October 10 — Hot pickle suit. Veronica Martin of Knoxville, Tenn. has sued a local McDonald’s restaurant, alleging that last October it sold her a hamburger containing an overly hot pickle that dropped onto her chin, burning it so badly as to leave a scar. She’s asking $110,000 for medical bills, lost wages, physical and mental suffering, while her husband Darrin says he deserves $15,000 for being deprived of her services and consortium. The complaint was filed by attorney Amelia G. Crotwell, of a Knoxville law firm coincidentally known as McDonald, Levy & Taylor. (Randy Kenner, “Couple sue McDonald’s over spilled ‘hot’ pickle”, Knoxville News-Sentinel, Oct. 7; “Couple Sues Over Hot Pickle Burn”, AP/Yahoo, Oct. 7). (case settled: see April 16, 2001)
October 10 — “Gunshot wounds down almost 40 percent”. The steep decline took place between the years of 1993 and 1997, well before the unleashing of mass litigation against gunmakers by way of big-city lawsuits (AP/USA Today, Oct. 8). And despite attempts to redefine private ownership of guns as some sort of out-of-control public health epidemic, “the number of fatal gun accidents is at its lowest level since 1903, when statistics started being kept.” (Dave Kopel, “An Army of Gun Lies”, National Review, Apr. 17). The Colorado-based Independence Institute, of which Kopel is research director, maintains a Second Amendment/criminal justice page which includes a section on gun lawsuits.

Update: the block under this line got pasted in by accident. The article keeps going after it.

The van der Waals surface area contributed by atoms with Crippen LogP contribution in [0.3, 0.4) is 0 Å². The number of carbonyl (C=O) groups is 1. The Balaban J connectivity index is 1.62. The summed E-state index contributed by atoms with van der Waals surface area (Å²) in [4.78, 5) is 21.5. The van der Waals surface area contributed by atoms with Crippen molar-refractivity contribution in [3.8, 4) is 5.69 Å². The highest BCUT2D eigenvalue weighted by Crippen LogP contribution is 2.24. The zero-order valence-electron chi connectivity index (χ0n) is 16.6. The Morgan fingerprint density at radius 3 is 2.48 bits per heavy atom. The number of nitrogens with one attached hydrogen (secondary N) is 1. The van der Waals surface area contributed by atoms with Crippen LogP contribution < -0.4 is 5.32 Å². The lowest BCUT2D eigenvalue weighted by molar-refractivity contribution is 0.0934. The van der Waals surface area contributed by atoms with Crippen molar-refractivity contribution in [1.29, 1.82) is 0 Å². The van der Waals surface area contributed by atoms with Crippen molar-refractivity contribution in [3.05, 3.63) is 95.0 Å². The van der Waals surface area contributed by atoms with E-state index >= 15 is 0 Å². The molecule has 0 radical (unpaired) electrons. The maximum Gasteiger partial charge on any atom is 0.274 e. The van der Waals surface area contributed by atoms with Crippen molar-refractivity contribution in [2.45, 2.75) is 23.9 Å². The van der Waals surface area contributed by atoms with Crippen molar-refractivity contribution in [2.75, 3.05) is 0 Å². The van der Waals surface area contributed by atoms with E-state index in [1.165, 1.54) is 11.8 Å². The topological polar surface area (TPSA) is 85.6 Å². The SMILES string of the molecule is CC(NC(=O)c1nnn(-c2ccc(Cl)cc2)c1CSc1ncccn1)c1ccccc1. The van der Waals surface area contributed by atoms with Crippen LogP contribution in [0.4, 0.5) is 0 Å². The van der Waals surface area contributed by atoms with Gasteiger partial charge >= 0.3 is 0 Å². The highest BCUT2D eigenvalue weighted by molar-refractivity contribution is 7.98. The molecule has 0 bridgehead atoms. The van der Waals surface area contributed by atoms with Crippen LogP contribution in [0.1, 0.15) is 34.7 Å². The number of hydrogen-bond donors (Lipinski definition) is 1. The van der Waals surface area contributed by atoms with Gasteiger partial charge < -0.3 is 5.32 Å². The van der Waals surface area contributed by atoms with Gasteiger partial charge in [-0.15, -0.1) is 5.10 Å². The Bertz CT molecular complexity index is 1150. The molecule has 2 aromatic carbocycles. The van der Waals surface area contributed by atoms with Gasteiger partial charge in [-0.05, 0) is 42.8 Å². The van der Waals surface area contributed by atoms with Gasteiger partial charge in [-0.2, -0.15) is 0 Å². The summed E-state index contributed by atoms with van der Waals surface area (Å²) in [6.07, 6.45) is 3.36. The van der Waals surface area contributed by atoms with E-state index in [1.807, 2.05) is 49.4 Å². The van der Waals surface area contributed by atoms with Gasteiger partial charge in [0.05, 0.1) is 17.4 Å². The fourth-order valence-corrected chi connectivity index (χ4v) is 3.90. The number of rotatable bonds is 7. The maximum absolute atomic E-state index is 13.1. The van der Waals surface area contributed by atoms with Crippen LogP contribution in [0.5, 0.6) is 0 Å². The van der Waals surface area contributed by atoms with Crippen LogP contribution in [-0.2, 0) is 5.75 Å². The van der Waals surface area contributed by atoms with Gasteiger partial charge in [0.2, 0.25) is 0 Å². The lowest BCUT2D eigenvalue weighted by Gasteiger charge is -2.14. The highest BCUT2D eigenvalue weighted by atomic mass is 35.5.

October 10 — Spread of mold law. Injury and property damage claims arising from the growth of mold in buildings were “virtually unheard of a few years ago” but are now among the “hottest areas” in construction defect and toxic tort law, reports Lawyers Weekly USA. “I view these mold claims as similar to asbestos 30 years ago,” Los Angeles lawyer Alexander Robertson told the Boston-based newspaper. “Mold is everywhere,” another lawyer says. “There are no specific government guidelines and not a whole lot of medical information on it. It’s ripe for lawyers to get into and expand it.” Most commonly found when water gets into structures, mold has been blamed for a wide variety of health woes including “respiratory problems, skin rashes, headaches, lung disease, cognitive memory loss and brain damage, common everyday symptoms that could be caused by other factors. That’s where lawyers and expert witnesses come in.” (“Toxic mold a growing legal issue”, UPI/ENN, Oct. 6) (via Junk Science).